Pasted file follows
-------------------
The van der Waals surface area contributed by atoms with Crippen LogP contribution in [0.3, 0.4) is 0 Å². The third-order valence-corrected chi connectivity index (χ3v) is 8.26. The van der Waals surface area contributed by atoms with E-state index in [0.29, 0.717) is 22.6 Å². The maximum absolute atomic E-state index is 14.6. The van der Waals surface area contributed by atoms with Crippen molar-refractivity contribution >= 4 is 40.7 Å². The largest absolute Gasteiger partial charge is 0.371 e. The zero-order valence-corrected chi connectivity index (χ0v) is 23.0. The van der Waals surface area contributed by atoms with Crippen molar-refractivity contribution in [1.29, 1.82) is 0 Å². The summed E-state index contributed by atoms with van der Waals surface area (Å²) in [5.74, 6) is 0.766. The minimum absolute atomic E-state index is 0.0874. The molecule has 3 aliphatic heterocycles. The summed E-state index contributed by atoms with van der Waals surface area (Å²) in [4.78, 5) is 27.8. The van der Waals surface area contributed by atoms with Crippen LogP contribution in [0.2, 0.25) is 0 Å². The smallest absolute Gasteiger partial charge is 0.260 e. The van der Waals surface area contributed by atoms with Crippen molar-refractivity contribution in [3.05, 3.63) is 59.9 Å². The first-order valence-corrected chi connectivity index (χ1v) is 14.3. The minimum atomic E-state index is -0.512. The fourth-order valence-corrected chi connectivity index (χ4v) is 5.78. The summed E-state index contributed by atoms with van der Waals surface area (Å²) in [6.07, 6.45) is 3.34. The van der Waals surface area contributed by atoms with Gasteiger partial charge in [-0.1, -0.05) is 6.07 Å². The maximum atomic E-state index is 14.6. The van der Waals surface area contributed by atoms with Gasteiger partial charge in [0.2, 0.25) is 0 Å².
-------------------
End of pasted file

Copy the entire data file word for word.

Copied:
The van der Waals surface area contributed by atoms with Crippen LogP contribution in [0.3, 0.4) is 0 Å². The third-order valence-corrected chi connectivity index (χ3v) is 8.26. The van der Waals surface area contributed by atoms with E-state index in [0.29, 0.717) is 22.6 Å². The maximum absolute atomic E-state index is 14.6. The van der Waals surface area contributed by atoms with Crippen molar-refractivity contribution >= 4 is 40.7 Å². The largest absolute Gasteiger partial charge is 0.371 e. The zero-order valence-corrected chi connectivity index (χ0v) is 23.0. The van der Waals surface area contributed by atoms with Crippen molar-refractivity contribution in [1.29, 1.82) is 0 Å². The summed E-state index contributed by atoms with van der Waals surface area (Å²) in [5.74, 6) is 0.766. The minimum absolute atomic E-state index is 0.0874. The molecule has 3 aliphatic heterocycles. The summed E-state index contributed by atoms with van der Waals surface area (Å²) in [4.78, 5) is 27.8. The van der Waals surface area contributed by atoms with Crippen LogP contribution in [0.2, 0.25) is 0 Å². The smallest absolute Gasteiger partial charge is 0.260 e. The van der Waals surface area contributed by atoms with Crippen molar-refractivity contribution in [3.05, 3.63) is 59.9 Å². The first-order valence-corrected chi connectivity index (χ1v) is 14.3. The minimum atomic E-state index is -0.512. The fourth-order valence-corrected chi connectivity index (χ4v) is 5.78. The summed E-state index contributed by atoms with van der Waals surface area (Å²) in [6.07, 6.45) is 3.34. The van der Waals surface area contributed by atoms with Gasteiger partial charge in [-0.1, -0.05) is 6.07 Å². The maximum atomic E-state index is 14.6. The van der Waals surface area contributed by atoms with Gasteiger partial charge in [0.2, 0.25) is 0 Å².